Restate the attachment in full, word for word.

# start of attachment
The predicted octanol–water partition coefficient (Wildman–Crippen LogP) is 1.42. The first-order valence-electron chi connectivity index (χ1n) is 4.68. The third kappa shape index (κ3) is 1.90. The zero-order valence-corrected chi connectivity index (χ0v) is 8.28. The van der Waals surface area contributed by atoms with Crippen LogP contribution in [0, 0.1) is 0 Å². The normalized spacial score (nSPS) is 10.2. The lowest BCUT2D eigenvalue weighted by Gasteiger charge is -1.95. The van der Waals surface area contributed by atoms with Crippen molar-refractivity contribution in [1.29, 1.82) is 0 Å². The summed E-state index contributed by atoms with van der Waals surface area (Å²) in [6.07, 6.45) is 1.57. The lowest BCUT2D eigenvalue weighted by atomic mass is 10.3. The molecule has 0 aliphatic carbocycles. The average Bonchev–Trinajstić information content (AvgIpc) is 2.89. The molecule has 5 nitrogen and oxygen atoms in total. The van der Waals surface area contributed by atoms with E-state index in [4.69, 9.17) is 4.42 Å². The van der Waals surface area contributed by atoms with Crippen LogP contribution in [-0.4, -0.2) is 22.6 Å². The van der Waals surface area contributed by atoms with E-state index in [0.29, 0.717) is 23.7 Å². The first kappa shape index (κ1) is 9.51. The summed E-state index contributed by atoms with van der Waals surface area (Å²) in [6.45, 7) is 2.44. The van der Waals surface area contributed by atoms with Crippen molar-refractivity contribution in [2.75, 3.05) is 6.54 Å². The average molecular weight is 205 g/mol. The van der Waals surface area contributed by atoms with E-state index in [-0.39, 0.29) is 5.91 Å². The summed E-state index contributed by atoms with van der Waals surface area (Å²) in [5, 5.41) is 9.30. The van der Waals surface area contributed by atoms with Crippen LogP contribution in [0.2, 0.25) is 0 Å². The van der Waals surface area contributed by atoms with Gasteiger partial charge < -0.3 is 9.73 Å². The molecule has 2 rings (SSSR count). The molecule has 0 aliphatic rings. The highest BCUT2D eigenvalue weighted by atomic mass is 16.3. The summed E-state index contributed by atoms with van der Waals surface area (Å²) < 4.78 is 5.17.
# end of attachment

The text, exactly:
The predicted octanol–water partition coefficient (Wildman–Crippen LogP) is 1.42. The first-order valence-electron chi connectivity index (χ1n) is 4.68. The third kappa shape index (κ3) is 1.90. The zero-order valence-corrected chi connectivity index (χ0v) is 8.28. The van der Waals surface area contributed by atoms with Crippen LogP contribution in [0, 0.1) is 0 Å². The normalized spacial score (nSPS) is 10.2. The lowest BCUT2D eigenvalue weighted by Gasteiger charge is -1.95. The van der Waals surface area contributed by atoms with Crippen molar-refractivity contribution in [1.29, 1.82) is 0 Å². The summed E-state index contributed by atoms with van der Waals surface area (Å²) in [6.07, 6.45) is 1.57. The lowest BCUT2D eigenvalue weighted by atomic mass is 10.3. The molecule has 0 aliphatic carbocycles. The average Bonchev–Trinajstić information content (AvgIpc) is 2.89. The molecule has 5 nitrogen and oxygen atoms in total. The van der Waals surface area contributed by atoms with E-state index in [4.69, 9.17) is 4.42 Å². The van der Waals surface area contributed by atoms with Crippen LogP contribution in [-0.4, -0.2) is 22.6 Å². The van der Waals surface area contributed by atoms with E-state index in [0.29, 0.717) is 23.7 Å². The first kappa shape index (κ1) is 9.51. The summed E-state index contributed by atoms with van der Waals surface area (Å²) in [6.45, 7) is 2.44. The van der Waals surface area contributed by atoms with Crippen molar-refractivity contribution in [2.75, 3.05) is 6.54 Å². The average molecular weight is 205 g/mol. The van der Waals surface area contributed by atoms with E-state index in [-0.39, 0.29) is 5.91 Å². The summed E-state index contributed by atoms with van der Waals surface area (Å²) in [5, 5.41) is 9.30. The van der Waals surface area contributed by atoms with Crippen LogP contribution in [0.2, 0.25) is 0 Å². The van der Waals surface area contributed by atoms with Gasteiger partial charge < -0.3 is 9.73 Å². The molecule has 2 rings (SSSR count). The molecule has 0 aliphatic rings. The highest BCUT2D eigenvalue weighted by atomic mass is 16.3. The summed E-state index contributed by atoms with van der Waals surface area (Å²) < 4.78 is 5.17.